The benefits of ketamine treatment for depression might also be related to the medication’s dissociative qualities. In 2014, researchers found that ketamine’s dissociative side effects predicted a more robust and sustained antidepressant response among 108 participants. The study’s authors suggest that dissociation, or out-of-body feeling, may be related to ketamine’s effects on glutamate release.16
Other drug-resistant mood disorders have benefited from ketamine, including bipolar disorder, obsessive-compulsive disorder, and social anxiety disorder. However, these are early trials with small sample sizes, and more research is needed to examine ketamine’s long-term effectiveness in mental health.17 18 19
Ketamine is prescribed as an anesthetic, so using it for mental health treatment is considered off-label use. That doesn’t mean it’s illegal. In fact, ketamine is one of the only psychedelics that has never been illegal in the United States. Off-label means medicine is being used for a condition that it isn’t officially approved to treat.
There is one exception: In 2019,the FDA approved a ketamine nasal spray called esketamine for the treatment of drug-resistant depression and suicidal ideation. Esketamine was approved after a series of large, randomized, placebo-controlled trials, and its approval involved the creation of strict guidelines to inform health practitioners how to use the product. This is one path that other forms of ketamine would need to follow to be considered on-label for mental health treatment.
Recreational use of ketamine
Soon after it was invented in the 1960s, ketamine entered the underground psychedelic world. In the 1970s, early trailblazers Marcia Moore, Howard Alltounian, and psychiatrist John Lilly used ketamine to explore altered states of consciousness, to very different ends. Ketamine overdose is rare, but the work of these early ketamine pioneers illustrated both the psychedelic potential of ketamine and the effects of ketamine abuse.
From the mid-1980s onward, ketamine grew in popularity as a club drug in the United States, Europe, Australia, and Asia. In some regions, ketamine is popular as a “post clubbing” experience due to its sedative, dissociative effects.20
Ketamine’s effects are dose-dependent, which means that you get different effects at different doses. Psychedelic doses are about 10% to 25% of anesthetic doses, and the effects can vary depending on the dose, route, set, and setting.5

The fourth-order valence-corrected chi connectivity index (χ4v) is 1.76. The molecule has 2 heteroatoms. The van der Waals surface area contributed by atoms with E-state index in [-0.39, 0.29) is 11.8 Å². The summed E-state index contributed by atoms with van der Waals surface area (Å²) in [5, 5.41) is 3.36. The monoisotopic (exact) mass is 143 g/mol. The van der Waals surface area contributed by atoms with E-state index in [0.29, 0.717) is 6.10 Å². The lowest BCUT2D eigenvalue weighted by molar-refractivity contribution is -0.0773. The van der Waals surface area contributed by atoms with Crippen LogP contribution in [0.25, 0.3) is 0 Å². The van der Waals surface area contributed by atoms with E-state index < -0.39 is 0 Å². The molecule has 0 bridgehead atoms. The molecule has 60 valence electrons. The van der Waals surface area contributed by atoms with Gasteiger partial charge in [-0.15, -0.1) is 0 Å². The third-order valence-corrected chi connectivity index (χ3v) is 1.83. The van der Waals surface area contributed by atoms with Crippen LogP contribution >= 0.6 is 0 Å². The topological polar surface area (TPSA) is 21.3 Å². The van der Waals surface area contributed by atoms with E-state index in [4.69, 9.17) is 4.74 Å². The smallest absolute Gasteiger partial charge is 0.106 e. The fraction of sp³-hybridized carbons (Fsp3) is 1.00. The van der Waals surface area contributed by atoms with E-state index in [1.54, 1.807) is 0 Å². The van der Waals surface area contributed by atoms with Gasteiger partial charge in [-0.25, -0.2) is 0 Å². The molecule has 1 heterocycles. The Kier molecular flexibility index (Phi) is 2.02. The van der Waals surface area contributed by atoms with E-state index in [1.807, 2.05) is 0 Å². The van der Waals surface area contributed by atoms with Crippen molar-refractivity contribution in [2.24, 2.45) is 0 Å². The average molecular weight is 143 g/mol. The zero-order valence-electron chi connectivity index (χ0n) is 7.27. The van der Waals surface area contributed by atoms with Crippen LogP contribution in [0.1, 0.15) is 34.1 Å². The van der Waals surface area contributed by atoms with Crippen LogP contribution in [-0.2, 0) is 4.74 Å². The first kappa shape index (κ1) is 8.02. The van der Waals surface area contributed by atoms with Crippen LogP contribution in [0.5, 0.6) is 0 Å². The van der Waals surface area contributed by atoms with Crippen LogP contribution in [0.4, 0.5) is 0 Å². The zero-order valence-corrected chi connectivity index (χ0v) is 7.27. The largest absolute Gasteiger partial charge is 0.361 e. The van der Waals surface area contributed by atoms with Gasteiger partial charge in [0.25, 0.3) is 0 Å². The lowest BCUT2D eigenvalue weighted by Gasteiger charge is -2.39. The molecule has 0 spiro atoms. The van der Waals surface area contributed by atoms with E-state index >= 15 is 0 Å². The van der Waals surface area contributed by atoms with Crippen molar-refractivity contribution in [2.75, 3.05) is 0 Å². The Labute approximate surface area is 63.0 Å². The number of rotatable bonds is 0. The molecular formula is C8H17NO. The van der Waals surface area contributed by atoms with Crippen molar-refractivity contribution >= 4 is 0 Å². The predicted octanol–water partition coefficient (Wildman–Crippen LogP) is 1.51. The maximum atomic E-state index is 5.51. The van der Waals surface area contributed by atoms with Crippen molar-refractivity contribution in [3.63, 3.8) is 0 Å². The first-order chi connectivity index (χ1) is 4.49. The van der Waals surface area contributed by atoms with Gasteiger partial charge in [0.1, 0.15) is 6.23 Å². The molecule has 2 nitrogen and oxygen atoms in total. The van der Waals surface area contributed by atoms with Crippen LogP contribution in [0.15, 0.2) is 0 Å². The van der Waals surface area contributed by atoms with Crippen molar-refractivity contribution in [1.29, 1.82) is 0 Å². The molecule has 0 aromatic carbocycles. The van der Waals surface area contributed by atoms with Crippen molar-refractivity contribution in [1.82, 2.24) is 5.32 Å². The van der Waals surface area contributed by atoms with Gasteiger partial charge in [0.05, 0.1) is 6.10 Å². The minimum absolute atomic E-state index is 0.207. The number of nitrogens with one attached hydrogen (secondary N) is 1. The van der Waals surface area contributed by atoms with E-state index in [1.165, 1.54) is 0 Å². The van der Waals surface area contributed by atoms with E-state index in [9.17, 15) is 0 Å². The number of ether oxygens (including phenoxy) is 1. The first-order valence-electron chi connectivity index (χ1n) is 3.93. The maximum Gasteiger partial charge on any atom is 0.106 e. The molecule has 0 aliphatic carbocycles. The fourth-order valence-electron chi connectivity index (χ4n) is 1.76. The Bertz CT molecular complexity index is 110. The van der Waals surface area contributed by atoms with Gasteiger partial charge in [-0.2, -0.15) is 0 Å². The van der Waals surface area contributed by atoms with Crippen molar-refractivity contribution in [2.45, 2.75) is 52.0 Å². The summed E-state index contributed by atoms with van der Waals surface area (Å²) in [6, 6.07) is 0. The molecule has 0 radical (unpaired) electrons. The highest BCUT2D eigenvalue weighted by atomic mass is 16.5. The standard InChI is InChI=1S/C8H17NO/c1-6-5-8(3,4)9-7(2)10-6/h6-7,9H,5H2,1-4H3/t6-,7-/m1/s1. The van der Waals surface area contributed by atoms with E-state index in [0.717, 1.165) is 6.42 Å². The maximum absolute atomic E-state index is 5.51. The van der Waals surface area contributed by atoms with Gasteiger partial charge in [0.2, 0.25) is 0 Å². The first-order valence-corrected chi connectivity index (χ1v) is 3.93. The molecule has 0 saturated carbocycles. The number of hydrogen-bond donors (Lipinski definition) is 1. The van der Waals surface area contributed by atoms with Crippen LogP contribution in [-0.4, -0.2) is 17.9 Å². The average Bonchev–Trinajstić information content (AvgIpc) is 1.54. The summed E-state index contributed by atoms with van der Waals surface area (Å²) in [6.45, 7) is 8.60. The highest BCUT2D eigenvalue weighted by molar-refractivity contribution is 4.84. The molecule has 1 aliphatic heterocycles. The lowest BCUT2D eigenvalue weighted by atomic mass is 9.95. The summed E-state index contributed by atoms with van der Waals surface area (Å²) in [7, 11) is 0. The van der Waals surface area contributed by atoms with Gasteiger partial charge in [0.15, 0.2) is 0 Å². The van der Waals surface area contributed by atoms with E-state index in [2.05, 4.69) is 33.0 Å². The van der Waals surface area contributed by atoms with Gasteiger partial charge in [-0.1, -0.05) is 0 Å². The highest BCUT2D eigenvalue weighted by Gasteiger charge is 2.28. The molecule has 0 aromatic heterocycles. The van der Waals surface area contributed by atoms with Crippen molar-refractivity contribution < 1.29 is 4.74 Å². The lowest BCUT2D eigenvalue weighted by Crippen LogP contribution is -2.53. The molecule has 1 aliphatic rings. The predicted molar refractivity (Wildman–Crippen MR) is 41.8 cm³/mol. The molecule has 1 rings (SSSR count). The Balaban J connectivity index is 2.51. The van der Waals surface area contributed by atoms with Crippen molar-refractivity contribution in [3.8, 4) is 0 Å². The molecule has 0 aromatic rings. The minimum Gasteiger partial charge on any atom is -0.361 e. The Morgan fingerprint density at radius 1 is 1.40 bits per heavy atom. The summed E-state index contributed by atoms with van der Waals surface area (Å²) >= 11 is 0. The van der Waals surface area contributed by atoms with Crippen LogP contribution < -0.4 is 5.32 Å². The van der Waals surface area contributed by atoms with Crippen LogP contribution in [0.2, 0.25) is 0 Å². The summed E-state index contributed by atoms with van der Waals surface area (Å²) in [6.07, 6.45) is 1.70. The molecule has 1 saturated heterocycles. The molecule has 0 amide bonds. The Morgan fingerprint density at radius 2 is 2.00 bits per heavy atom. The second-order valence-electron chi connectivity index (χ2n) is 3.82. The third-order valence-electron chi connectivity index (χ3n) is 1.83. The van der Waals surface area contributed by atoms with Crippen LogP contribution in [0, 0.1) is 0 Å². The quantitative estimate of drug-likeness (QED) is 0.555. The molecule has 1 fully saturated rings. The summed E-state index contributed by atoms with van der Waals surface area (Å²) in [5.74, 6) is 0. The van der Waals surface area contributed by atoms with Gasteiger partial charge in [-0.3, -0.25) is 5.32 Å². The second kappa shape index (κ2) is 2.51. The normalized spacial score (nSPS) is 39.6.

Ketamine and near-death experiences
Some people experience effects like out-of-body experiences, transcendence of time, the dissolution of identity, and vivid dreams. At higher doses, people can experience a phenomenon called the “K-hole,” a state of dissociation that researchers liken to a near-death experience.21
These experiences can be profound, transformative tools, which is why ketamine’s dissociative effects are considered such a major part of its therapeutic potential. This is another big reason why ketamine shouldn’t be used without appropriate supervision.
Ketamine Modes of Administration
Ketamine is commonly administered as an intravenous (IV) injection, intramuscular (IM) injection, sublingual (under the tongue) liquid, and oral dose in pill form. Nonmedically, it’s also found as a white powder that can be taken intranasally, or “snorted.”
Nobody loves needles, but IV injections have been shown to have the most rapid effects on mood disorders.22 Nasal sprays and pills are convenient but potentially less effective than using an IV because they’re less bioavailable. “Bioavailability” means your body can absorb and use the intended dose of any medicine.
IM injections are 93% bioavailable, sublingual doses are 30% bioavailable, oral doses are 16% to 20% bioavailable, and nasal sprays are 25% to 50% bioavailable.23 In comparison, IV injections are 100% bioavailable by definition.
How Does Ketamine Feel?
Ketamine can make people feel relaxed, detached, and calm. As a dissociative anesthetic, ketamine reduces sensations in the body. Some people might feel confused or agitated, particularly if they go into a ketamine experience with a negative mindset.
At higher doses, people can have an intense dissociative experience called the “K-hole.” In this state, a person might have an out-of-body experience and the sensation of being detached from reality.
Coming down from ketamine